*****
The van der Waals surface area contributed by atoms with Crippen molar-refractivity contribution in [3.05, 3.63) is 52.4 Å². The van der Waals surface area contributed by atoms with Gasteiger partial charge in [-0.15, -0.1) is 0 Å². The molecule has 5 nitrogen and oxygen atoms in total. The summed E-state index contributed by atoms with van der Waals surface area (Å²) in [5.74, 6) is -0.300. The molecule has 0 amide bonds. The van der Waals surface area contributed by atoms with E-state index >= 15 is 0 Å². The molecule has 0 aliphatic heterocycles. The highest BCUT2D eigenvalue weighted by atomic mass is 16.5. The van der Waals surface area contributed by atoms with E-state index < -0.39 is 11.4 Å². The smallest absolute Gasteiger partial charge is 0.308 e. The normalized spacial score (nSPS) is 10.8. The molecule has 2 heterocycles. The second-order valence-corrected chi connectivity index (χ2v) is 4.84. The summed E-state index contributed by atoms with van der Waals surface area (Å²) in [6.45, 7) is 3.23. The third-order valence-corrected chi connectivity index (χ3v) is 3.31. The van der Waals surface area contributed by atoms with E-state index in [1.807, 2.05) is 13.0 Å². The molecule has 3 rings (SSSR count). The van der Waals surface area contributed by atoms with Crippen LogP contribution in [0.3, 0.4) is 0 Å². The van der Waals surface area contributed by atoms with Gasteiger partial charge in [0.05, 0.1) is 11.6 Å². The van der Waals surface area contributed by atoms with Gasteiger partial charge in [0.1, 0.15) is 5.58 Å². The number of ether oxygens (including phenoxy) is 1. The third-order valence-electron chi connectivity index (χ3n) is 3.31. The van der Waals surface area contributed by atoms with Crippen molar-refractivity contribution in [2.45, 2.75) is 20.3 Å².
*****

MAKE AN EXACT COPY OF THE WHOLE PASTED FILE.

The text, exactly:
The van der Waals surface area contributed by atoms with Crippen molar-refractivity contribution in [3.05, 3.63) is 52.4 Å². The van der Waals surface area contributed by atoms with Gasteiger partial charge in [-0.15, -0.1) is 0 Å². The molecule has 5 nitrogen and oxygen atoms in total. The summed E-state index contributed by atoms with van der Waals surface area (Å²) in [5.74, 6) is -0.300. The molecule has 0 amide bonds. The van der Waals surface area contributed by atoms with E-state index >= 15 is 0 Å². The molecule has 0 aliphatic heterocycles. The highest BCUT2D eigenvalue weighted by atomic mass is 16.5. The van der Waals surface area contributed by atoms with E-state index < -0.39 is 11.4 Å². The smallest absolute Gasteiger partial charge is 0.308 e. The normalized spacial score (nSPS) is 10.8. The molecule has 2 heterocycles. The second-order valence-corrected chi connectivity index (χ2v) is 4.84. The summed E-state index contributed by atoms with van der Waals surface area (Å²) in [6.45, 7) is 3.23. The third-order valence-corrected chi connectivity index (χ3v) is 3.31. The van der Waals surface area contributed by atoms with E-state index in [1.807, 2.05) is 13.0 Å². The molecule has 3 rings (SSSR count). The van der Waals surface area contributed by atoms with Crippen LogP contribution in [0.3, 0.4) is 0 Å². The van der Waals surface area contributed by atoms with Gasteiger partial charge in [0.05, 0.1) is 11.6 Å². The van der Waals surface area contributed by atoms with Gasteiger partial charge in [0.1, 0.15) is 5.58 Å². The number of ether oxygens (including phenoxy) is 1. The third-order valence-electron chi connectivity index (χ3n) is 3.31. The van der Waals surface area contributed by atoms with Crippen molar-refractivity contribution in [2.45, 2.75) is 20.3 Å².